After over a decade of teaching English I am still finding new approaches and understanding more about how students learn to write. In the last year or so, my thinking has developed to focus upon the primacy of vocabulary knowledge and also the need for a huge amount of varied repetition of writing skill, particularly with grasping syntax and a confident use of punctuation. For example, I reckon after months of crafting and drafting that my year 8 and year 9 group may have cracked using semi-colons and colons!

One important observation I have made about my own teaching is rather obvious, but also essential, is that you need a great deal of time to practise writing. This necessitates having less content to ensure there is ample time for such work. One method I have employed is micro-writing: that is to say, writing that is concise and wholly precise. I wrote about strategies for this in my book: ‘Teach Now! Becoming a Great English Teacher’ :

  • Six word film plots. Made popular on a passing internet fad – this simple compression of an entire narrative into only six words really challenges students to find the core message of a given narrative. Try it yourself! My attempt would be the film Gladiator: A swords and sandals gladiatorial gore-fest!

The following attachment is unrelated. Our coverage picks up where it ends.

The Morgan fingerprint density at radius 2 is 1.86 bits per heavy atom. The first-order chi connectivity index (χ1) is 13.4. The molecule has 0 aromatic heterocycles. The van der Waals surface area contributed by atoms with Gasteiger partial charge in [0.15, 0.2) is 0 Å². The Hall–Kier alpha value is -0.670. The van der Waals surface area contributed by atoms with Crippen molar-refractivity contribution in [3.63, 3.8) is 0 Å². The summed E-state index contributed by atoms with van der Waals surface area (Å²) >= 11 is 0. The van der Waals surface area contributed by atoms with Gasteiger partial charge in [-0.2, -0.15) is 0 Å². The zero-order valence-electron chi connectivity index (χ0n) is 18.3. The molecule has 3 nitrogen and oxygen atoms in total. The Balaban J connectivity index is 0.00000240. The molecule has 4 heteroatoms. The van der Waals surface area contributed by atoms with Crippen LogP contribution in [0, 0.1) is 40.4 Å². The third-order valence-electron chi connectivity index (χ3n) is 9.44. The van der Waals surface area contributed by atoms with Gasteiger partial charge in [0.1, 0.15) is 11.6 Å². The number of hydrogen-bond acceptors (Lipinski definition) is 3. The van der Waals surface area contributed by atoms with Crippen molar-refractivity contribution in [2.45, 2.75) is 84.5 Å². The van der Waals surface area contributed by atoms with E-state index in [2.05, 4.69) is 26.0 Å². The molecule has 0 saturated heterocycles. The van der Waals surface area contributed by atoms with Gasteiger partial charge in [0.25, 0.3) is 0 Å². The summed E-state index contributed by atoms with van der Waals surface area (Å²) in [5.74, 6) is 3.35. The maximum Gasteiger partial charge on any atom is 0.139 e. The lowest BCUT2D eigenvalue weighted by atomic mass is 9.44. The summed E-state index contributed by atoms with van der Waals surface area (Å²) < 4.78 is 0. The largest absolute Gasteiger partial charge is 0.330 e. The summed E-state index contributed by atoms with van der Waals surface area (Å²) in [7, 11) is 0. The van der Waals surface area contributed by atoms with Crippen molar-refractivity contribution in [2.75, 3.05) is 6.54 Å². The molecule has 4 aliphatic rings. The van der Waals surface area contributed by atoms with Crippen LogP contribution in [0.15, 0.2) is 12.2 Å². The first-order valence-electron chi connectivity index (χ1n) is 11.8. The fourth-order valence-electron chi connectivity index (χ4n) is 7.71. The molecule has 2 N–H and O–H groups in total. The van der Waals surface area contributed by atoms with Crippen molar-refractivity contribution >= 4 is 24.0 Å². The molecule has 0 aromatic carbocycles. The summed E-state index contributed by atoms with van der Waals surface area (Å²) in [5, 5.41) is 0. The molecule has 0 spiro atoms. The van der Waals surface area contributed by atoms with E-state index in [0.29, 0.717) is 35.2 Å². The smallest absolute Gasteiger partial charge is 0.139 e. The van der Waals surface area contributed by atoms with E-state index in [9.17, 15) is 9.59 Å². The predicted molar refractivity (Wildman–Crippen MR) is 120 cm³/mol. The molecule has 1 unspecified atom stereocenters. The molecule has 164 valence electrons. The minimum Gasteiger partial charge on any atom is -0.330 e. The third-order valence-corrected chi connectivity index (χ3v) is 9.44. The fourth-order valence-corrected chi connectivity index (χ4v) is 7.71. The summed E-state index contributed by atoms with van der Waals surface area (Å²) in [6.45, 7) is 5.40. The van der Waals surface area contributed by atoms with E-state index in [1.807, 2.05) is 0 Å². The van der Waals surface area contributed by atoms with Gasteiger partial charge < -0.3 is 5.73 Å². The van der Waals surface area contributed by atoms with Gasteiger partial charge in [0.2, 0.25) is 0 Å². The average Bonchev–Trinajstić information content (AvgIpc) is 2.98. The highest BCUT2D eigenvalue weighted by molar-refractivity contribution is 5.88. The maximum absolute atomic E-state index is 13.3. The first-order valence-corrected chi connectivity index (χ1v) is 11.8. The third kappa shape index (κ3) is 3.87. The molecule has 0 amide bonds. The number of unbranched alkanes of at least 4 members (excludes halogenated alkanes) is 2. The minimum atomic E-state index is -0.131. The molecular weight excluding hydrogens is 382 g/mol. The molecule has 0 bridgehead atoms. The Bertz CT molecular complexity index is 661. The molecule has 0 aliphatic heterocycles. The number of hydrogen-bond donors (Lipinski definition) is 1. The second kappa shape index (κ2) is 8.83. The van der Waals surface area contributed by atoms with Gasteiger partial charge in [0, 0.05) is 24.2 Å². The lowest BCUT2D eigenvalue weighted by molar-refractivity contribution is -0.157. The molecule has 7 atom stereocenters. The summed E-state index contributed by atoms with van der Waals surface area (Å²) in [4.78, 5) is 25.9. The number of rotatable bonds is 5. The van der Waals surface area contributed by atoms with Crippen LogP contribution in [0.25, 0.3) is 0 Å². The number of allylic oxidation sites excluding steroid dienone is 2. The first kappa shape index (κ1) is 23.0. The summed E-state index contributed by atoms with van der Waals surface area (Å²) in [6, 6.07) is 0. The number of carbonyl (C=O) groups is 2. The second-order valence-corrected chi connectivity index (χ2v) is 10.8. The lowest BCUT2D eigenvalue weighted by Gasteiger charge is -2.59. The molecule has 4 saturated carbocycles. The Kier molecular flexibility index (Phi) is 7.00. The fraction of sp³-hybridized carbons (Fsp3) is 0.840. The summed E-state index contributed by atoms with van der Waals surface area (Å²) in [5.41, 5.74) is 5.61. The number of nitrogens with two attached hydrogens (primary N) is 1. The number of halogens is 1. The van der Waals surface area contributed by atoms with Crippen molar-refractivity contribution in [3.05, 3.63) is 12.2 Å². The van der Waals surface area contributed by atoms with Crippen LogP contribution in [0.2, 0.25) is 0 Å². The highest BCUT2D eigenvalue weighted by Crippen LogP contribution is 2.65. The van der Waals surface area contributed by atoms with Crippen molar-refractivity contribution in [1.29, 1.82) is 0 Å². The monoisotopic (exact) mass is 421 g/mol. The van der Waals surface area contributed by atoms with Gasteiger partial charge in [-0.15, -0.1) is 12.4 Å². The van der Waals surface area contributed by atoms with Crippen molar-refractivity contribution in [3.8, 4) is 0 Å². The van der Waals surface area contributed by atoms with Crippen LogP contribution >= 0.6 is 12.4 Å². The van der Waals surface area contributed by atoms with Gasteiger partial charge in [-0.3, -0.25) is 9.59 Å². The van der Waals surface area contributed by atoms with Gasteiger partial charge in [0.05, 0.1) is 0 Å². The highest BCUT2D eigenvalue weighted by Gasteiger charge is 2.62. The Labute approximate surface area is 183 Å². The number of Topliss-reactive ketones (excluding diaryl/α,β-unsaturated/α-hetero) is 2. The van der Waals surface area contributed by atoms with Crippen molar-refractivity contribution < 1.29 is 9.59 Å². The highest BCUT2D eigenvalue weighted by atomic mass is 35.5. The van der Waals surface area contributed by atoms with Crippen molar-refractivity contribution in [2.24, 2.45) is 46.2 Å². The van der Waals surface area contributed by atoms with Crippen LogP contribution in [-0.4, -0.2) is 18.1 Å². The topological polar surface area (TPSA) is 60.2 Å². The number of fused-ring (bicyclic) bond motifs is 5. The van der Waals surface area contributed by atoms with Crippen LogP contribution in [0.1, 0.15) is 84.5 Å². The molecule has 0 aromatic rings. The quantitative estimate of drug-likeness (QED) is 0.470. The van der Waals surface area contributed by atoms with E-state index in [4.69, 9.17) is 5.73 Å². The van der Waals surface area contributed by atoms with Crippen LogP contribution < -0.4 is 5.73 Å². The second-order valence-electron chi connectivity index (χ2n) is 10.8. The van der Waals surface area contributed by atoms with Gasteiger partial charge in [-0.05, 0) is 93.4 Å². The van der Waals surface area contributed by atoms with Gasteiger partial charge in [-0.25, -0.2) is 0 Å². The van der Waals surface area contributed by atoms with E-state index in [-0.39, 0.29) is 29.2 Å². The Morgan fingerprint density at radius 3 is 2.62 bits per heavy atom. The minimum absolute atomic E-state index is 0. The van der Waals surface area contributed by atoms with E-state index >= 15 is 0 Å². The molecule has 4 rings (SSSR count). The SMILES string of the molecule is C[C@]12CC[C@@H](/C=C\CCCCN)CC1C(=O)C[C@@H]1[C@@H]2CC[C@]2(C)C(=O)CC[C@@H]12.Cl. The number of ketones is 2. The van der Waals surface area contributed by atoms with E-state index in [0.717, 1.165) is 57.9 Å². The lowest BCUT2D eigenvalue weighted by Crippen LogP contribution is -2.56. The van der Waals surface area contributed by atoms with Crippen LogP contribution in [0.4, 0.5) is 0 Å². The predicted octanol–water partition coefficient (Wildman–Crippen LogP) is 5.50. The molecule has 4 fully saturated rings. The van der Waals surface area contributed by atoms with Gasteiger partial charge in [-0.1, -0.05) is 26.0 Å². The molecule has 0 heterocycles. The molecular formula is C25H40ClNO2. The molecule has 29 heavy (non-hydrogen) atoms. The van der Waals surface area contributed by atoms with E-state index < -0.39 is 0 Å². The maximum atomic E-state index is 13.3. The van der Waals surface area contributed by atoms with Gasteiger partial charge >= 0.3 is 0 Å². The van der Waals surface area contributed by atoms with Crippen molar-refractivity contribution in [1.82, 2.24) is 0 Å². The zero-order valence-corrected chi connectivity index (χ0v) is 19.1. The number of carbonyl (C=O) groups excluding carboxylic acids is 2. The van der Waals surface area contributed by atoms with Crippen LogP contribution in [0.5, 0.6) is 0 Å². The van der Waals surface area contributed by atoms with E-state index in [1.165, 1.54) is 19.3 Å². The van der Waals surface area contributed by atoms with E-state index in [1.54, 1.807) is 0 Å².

• Seven word biographies. Another fun genre focused writing activity. You can see the opportunities are endless in terms of selecting genres and text types! Here is my effort based on the Bard: Domed genius. Changed the writing world forever.
  • Ten word tall tales. You get the idea! Try your own. Give students rules and structures that add challenge, such as asking them to include four types of punctuation etc.
  • Haiku and Tenko poems. These compressed poems get students selecting vocabulary and organizing sentence structures with real precision and focus.
  • Mobile phone number narratives. Get students to use their mobile phone numbers to create a structure for sentence lengths e.g. for the number seven they need to include a seven word sentence etc. It really concentrates their mind on crafting sentence structures.
  • Uplevelling. Give students individual sentences that they need to improve. They could be given specific instructions e.g. ‘Use an adverb sentence starter’                                                                        (Taken from Teach Now! Becoming a Great English Teacher)

As micro-writing can prove so speedy, you can ensure that students get a great deal of purposeful writing practise that can be repeated weekly to hone their writing skill.


Related reading:

I think ‘Shared writing‘ may just be the king of writing teaching strategies: take a look here.

Of course, crafting and a writing with accuracy are synonymous. Here is my thinking on the teaching of grammar:  ‘On Teaching Grammar’.